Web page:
Wishful thinking?

“For we were saved in this hope, but hope that is seen is not hope; for why does one still hope for what he sees? But if we hope for what we do not see, we eagerly wait for it with persistence” (Romans 8:24-25 NKJV).

The apostle Paul listed as three abiding virtues, “faith, hope, love, these three” (1 Corinthians 13:13). Modern skeptics often dismiss one of these, hope, as nothing more than wishful thinking and at best a delusion. One hears the promise of eternal life derogatorily called “pie in the sky by and by.” The emphasis of the world is upon immediate gratification – obtaining what one needs or wants right now without delay.

What exactly is hope, and how is it different from faith? Both place trust in the unseen and expect future fulfillment of promises. Continue reading “Wishful thinking?”

At his coming

“And now, little children, abide in him, that when he appears, we may have confidence and not be ashamed before him at his coming” (1 John 2:28, NKJV).

I have recently returned to South Asia where I will be for the next few months. When I arrived I was greeted with many smiles and sincere welcomes by those whom I have known for a considerable time. It was good to be back, and they seemed very happy to have me here. Continue reading “At his coming”

If anyone does not love the Lord

If anyone does not love the Lord, a curse be on him. Our Lord, come! 1 Corinthians 16.22 CSB.

In the last chapter of 1 Corinthians, the apostle Paul mentions love three times. The sentence above is the second of the three. The curse on the one who does not love the Lord leaves us perplexed. Why end a letter this way?

First, the sentence is a part of the letter’s end written by Paul’s own hand, v. 21. Somebody (Sosthenes?) served him by writing the letter and at the end he signs it, as was his custom. So here, the force of the sentence is even greater. Continue reading “If anyone does not love the Lord”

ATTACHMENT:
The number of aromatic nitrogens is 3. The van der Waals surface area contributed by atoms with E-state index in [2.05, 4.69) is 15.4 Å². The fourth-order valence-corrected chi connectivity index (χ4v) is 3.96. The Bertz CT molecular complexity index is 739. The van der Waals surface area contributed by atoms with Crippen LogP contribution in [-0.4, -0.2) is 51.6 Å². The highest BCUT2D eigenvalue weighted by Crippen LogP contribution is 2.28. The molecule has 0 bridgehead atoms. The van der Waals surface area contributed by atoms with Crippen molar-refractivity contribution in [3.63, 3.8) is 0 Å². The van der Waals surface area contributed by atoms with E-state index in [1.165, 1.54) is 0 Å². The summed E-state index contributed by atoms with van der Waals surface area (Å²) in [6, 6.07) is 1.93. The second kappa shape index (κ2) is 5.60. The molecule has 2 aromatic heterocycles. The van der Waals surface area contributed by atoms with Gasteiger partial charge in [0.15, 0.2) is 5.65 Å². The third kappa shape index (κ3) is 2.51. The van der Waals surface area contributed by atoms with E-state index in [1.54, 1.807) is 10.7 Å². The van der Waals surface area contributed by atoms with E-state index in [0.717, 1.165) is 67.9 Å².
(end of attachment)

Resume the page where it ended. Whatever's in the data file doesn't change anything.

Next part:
Every eye

Daylilies are a relatively new addition to my garden. At first, I avoided them because of the short life of the flowers. They are aptly named “daylilies,” or hemerocallis, meaning “beautiful for a day.”

The truth of the matter is that the plants bear multiple flowers, which open up throughout the span of a few weeks. There are many types of daylily, which can bloom as early as May and as late as August. Some varieties are “rebloomers,” and can have multiple flushes of blooms stretching all the way through fall. Continue reading “Every eye”

Preparing for the Great Appointment

“Prepare to meet your God, O Israel” (Amos 4:12).

When John the Baptist arrived on the scene, he cried out, “Prepare the way of the Lord; make his paths straight'” (Matthew 3:3).

An important meeting always involves some preparation. A student might review the notes before he enters class, a speaker might practice his message; a young man thinking to propose to his girlfriend might prepare his pitch. How much more might we prepare the way for the Lord? Continue reading “Preparing for the Great Appointment”